He was referring to a 2014 vulnerability in OpenSSL, a cryptographic library that enables SSL (Secure Sockets Layer) or TLS (Transport Layer Security) encryption. The flaw would have allowed attackers to monitor all information that flows between a user and a Web service, and could even decrypt past traffic collected. The bug was discovered by three researchers from security firm Codenomicon and Neel Mehta, a security researcher at Google.
Tesio said what the students — Qiushi Wu and Aditya Pakki — and their instructor — Kangjie Lu — had done was a valuable discovery "for all of us".
Tesio said: "You are the kids laughing loud that 'the emperor has no clothes'. More precisely, that the emperor STILL has no clothes. Ten years later.
"The corporations behind the Linux kernel didn't take it well (you wasted their time and money! you outsmarted them! how dare [you]!), but the hypocrisy in your commits is not the one you revealed.
"Pretending that such kinds of attacks didn't succeed before, pretending that the problem is you, is way worse."
While the University trio have submitted a so-called open letter of apology to Kroah-Hartman and the kernel project, the institution will have to climb down a number of pegs and make a public mea culpa if it is to regain the rights to submit patches again.
Kroah-Hartman was not impressed by the "open letter", telling the trio that they would have to meet the terms of a letter sent jointly to the University by the Linux Foundation - which funds kernel development - and its Technical Advisory Board.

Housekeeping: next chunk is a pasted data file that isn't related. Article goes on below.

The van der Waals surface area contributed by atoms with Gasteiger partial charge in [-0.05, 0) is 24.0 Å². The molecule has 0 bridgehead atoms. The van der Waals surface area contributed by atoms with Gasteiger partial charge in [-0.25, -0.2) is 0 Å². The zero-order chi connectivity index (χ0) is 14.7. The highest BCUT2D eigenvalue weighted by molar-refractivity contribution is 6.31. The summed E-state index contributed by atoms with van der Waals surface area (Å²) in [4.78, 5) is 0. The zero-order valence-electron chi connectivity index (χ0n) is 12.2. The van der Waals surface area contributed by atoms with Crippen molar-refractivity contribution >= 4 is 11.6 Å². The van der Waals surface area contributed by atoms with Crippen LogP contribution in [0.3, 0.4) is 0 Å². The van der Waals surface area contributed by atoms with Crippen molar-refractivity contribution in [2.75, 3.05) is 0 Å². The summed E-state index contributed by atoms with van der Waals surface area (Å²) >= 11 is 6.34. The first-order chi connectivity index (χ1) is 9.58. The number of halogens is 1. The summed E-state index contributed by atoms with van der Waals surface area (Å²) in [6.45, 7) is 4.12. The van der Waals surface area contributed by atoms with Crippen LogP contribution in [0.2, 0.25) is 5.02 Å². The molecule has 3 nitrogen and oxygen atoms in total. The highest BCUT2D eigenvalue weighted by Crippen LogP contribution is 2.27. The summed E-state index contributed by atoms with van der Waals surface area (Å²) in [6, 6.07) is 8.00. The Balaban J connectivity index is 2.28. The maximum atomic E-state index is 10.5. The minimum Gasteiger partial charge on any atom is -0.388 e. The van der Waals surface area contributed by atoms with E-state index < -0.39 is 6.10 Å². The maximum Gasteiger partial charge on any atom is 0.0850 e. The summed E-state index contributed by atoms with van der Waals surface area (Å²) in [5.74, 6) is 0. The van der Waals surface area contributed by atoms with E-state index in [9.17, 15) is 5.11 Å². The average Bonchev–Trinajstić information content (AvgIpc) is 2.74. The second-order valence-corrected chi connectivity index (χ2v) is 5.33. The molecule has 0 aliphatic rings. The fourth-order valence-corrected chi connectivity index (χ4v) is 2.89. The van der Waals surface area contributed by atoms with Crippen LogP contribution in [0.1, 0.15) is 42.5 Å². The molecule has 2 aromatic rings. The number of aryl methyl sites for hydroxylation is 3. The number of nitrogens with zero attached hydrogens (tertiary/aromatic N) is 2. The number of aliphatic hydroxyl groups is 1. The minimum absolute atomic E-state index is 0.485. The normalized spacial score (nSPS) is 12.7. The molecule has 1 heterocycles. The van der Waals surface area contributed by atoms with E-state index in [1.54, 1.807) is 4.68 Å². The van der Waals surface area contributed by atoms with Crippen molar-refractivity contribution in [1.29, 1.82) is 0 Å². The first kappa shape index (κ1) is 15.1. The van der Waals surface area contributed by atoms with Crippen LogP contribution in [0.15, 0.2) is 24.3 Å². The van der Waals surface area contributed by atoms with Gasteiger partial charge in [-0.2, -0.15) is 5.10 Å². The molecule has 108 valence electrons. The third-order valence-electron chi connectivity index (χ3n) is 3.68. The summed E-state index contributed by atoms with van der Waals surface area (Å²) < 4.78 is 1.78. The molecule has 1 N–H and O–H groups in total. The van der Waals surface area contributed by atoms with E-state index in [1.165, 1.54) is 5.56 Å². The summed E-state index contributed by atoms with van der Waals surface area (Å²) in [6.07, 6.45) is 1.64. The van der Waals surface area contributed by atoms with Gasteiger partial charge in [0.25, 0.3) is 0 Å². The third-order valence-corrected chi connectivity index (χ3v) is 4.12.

The operative part of the letter, which was leaked to the American website ZDNet, says: "Please provide to the public, in an expedited manner, all information necessary to identify all proposals of known-vulnerable code from any U of MN experiment.
"The information should include the name of each targeted software, the commit information, purported name of the proposer, email address, date/time, subject, and/or code, so that all software developers can quickly identify such proposals and potentially take remedial action for such experiments."
The submission of these rogue patches began in 2018 and will increase the load on kernel developers who would have to check every patch from this institution.
Linux creator Linus Torvalds told iTWire that while such a submission was not a huge deal, it was obviously a breach of trust.
Regarding the letter sent by the Foundation, Tesio said: "But any programmer with a grain of salt, knows that they are just trying to distract everybody from their own operational failures.
"They blame you and your University just to avoid to be held accountable. It's neither you nor your University that need to regain trust. It's not you that proved to not deserve it. Your crime is that of curiosity.
"How sad it is to see a project born 'just for fun', turned into this! But since I care more about cyber security than about OSS marketing, I thank you for what you did. I hope that more of such kind of hacks and experiments will happen in the future, both in the Linux kernel and in many other projects.
"All without ANYBODY [being] aware of them, because otherwise they would prevent such epic failures to be discovered and publicly exposed, again and again. What you did was not just ethical, but noble and brave."